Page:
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John Vitale
No. 67 (Michigan)     
Center, Offensive guard
Personal information
Date of birth: (1965-12-28)December 28, 1965
Date of death: July 9, 2000(2000-07-09) (aged 34)
Career information
College: Michigan Wolverines
No regular season or postseason appearances
Career history
* Michigan Wolverines (19851988)
Career highlights and awards
* Consensus All-American (1988
Games played     

John Vitale (December 28, 1965 – July 9, 2000) was an American football player. He played college football as a center and offensive guard for the University of Michigan from 1985 to 1988. He was selected as a consensus All-American center in 1988. He later played professional football for the San Antonio Riders of the World League of American Football in 1991 and the Detroit Drive of the Arena Football League from 1993 to 1994.

Early yearsEdit

A Detroit native,[1] Vitale was born in 1965 and attended De La Salle Collegiate High School in Warren, Michigan. [2]

University of MichiganEdit

Vitale enrolled at the University of Michigan in 1984 and played college football for head coach Bo Schembechler's Michigan Wolverines football teams from 1985 to 1988.[2] After redshirting in 1984, Vitale started nine games at left offensive guard for the 1985 Michigan Wolverines football team that compiled a 10-1-1 record, defeated Nebraska in the 1986 Fiesta Bowl, and finished the season ranked #2 in the AP Poll.[3]

As a sophomore, Vitale was converted to the center position and started all 13 games at that position for the 1986 Michigan team that compiled an 11-2 record and was ranked #8 in the final AP Poll.[4] As a junior, he again started every game at center for the 1987 Michigan team and was selected as a first-team All-Big Ten Conference player.[5] In his senior year, he started every game for Michigan, completing a streak of 37 consecutive games as Michigan's starting center. He also served as a co-captain of the 1988 Michigan team that compiled a 9-2-1 record, defeated USC 22-14 in the 1989 Rose Bowl, and was ranked #4 in the final AP Poll.[6] At the end of the 1988 season, Vitale was selected as the consensus first-team center on the 1988 College Football All-America Team.[7]

Vitale was also known as a team leader who once showed up with a U-M winged football helmet design shaved into the side of his head. Vitale had a close relationship with his head coach, Bo Schembechler. Sportswriter Mitch Albom wrote about the following exchange between Vitale and Bo Schembechler. "You gonna work us today, Chief?" Vitale would ask. 'I'm gonna kick your butt," Schembechler would say. "Good," Vitale would answer.[8]

Professional footballEdit

Vitale was not selected in the 1989 NFL Draft but attended training camp with the Houston Oilers. A recurring back injury prevented him from playing successfully in the National Football League (NFL).[9] He did play for the San Antonio Riders of the World League of American Football in 1991 and the Detroit Drive of the Arena Football League from 1993 to 1994.[9]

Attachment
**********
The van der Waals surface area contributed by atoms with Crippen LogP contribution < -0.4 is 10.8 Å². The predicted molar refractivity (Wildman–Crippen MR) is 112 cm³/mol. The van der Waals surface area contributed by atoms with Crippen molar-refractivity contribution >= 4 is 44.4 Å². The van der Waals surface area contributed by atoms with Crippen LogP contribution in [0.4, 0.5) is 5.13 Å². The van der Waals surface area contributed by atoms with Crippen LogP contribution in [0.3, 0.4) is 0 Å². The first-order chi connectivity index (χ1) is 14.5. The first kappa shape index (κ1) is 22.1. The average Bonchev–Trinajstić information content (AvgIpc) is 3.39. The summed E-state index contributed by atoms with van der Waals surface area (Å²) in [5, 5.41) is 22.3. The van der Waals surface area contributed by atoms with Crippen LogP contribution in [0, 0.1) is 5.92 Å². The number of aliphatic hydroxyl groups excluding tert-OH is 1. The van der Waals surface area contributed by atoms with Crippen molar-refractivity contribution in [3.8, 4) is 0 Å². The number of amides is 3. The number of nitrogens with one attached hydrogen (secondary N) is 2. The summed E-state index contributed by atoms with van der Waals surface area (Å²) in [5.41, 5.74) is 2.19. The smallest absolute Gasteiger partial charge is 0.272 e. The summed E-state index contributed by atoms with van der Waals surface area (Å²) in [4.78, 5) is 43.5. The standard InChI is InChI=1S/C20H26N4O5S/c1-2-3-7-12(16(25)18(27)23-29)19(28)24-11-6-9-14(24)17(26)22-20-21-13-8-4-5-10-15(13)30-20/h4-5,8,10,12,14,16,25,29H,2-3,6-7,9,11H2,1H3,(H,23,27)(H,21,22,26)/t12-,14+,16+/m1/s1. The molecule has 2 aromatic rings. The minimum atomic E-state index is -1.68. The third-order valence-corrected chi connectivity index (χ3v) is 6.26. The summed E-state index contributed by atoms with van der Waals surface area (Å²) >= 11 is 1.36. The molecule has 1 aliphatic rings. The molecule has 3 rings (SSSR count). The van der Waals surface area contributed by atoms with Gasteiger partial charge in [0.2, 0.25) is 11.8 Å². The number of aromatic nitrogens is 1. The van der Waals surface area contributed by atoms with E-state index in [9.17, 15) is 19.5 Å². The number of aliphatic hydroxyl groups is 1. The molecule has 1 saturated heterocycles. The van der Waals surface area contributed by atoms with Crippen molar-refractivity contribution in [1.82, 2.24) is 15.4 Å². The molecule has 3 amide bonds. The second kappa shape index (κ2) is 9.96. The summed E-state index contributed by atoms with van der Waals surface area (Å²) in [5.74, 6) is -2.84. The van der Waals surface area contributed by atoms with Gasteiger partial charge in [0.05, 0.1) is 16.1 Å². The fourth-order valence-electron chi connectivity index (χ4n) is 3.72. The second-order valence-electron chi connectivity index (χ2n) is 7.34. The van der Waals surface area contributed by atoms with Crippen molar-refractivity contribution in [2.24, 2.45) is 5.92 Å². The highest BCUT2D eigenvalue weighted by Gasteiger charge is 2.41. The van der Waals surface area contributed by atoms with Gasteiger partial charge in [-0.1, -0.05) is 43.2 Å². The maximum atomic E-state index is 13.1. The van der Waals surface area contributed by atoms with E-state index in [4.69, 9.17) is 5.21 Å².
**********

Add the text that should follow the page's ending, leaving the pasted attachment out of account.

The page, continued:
Later yearsEdit

After his playing career ended, Vitale worked for Wolverine Human Services.[9] His final position was as the director of a community center on the east side of Detroit that was later renamed the john S. Vitale Community Center in his honor.[10]

Vitale was diagnosed with ependymoma, cancer of the spinal cord, in 1994 at age 29.[9] He married Lynn Abdelnour in 1998.[9] In 1999, he found the cancer had returned and he started aggressive chemotherapy treatments. When his father told him that the cancer had spread to his brain, Vitale said, "Well, this sucks." According to sports columnist Mitch Albom, "those were the only negative words anyone heard him say."[8] He died at age 34 in Grosse Pointe, Michigan.[9]

ReferencesEdit

  1. "John Vitale, Center". University of Michigan, Bentley Historical Library. http://bentley.umich.edu/athdept/football/fballam/aavitale.htm. Retrieved April 6, 2015.
  2. 2.0 2.1 "All-Time Football Roster Database". University of Michigan, Bentley Historical Library. http://bentley.umich.edu/athdept/rosters/football.php. Retrieved April 6, 2015.
  3. "1985 Michigan Football Team". University of Michigan, Bentley Historical Library. http://bentley.umich.edu/athdept/football/fbteam/1985fbt.htm. Retrieved April 3, 2015.
  4. "1986 Michigan Football Team". University of Michigan, Bentley Historical Library. http://bentley.umich.edu/athdept/football/fbteam/1986fbt.htm. Retrieved April 3, 2015.
  5. "1987 Michigan Football Team". University of Michigan, Bentley Historical Library. http://bentley.umich.edu/athdept/football/fbteam/1987fbt.htm. Retrieved April 3, 2015.
  6. "1988 Michigan Football Team". University of Michigan, Bentley Historical Library. http://bentley.umich.edu/athdept/football/fbteam/1988fbt.htm. Retrieved April 3, 2015.
  7. "2014 NCAA Football Records: Consensus All-America Selections". National Collegiate Athletic Association (NCAA). 2014. p. 6. http://fs.ncaa.org/Docs/stats/football_records/2014/Awards.pdf. Retrieved February 10, 2015.
  8. 8.0 8.1 Mitch Albom (July 13, 2000). "Vitale's Lesson: Never Waste A Moment Of Life". Detroit Free Pres. Archived from the original on April 11, 2015. https://web.archive.org/web/20150411231423/http://mitchalbom.com/d/journalism/2520/vitales-lesson-never-waste-moment-life. Retrieved April 6, 2015.
  9. 9.0 9.1 9.2 9.3 9.4 9.5 "John Vitale". Toledo Blade: p. B4. July 13, 2000. https://news.google.com/newspapers?nid=1350&dat=20000713&id=ZckwAAAAIBAJ&sjid=uAMEAAAAIBAJ&pg=5330,4105285&hl=en.
  10. "Michigan Football Teams With Wolverine Human Services, Inc. to Remember John Vitale". MGoBlue.com. University of Michigan. July 20, 2000. http://www.mgoblue.com/sports/m-footbl/spec-rel/072000aaa.html. Retrieved April 6, 2015.
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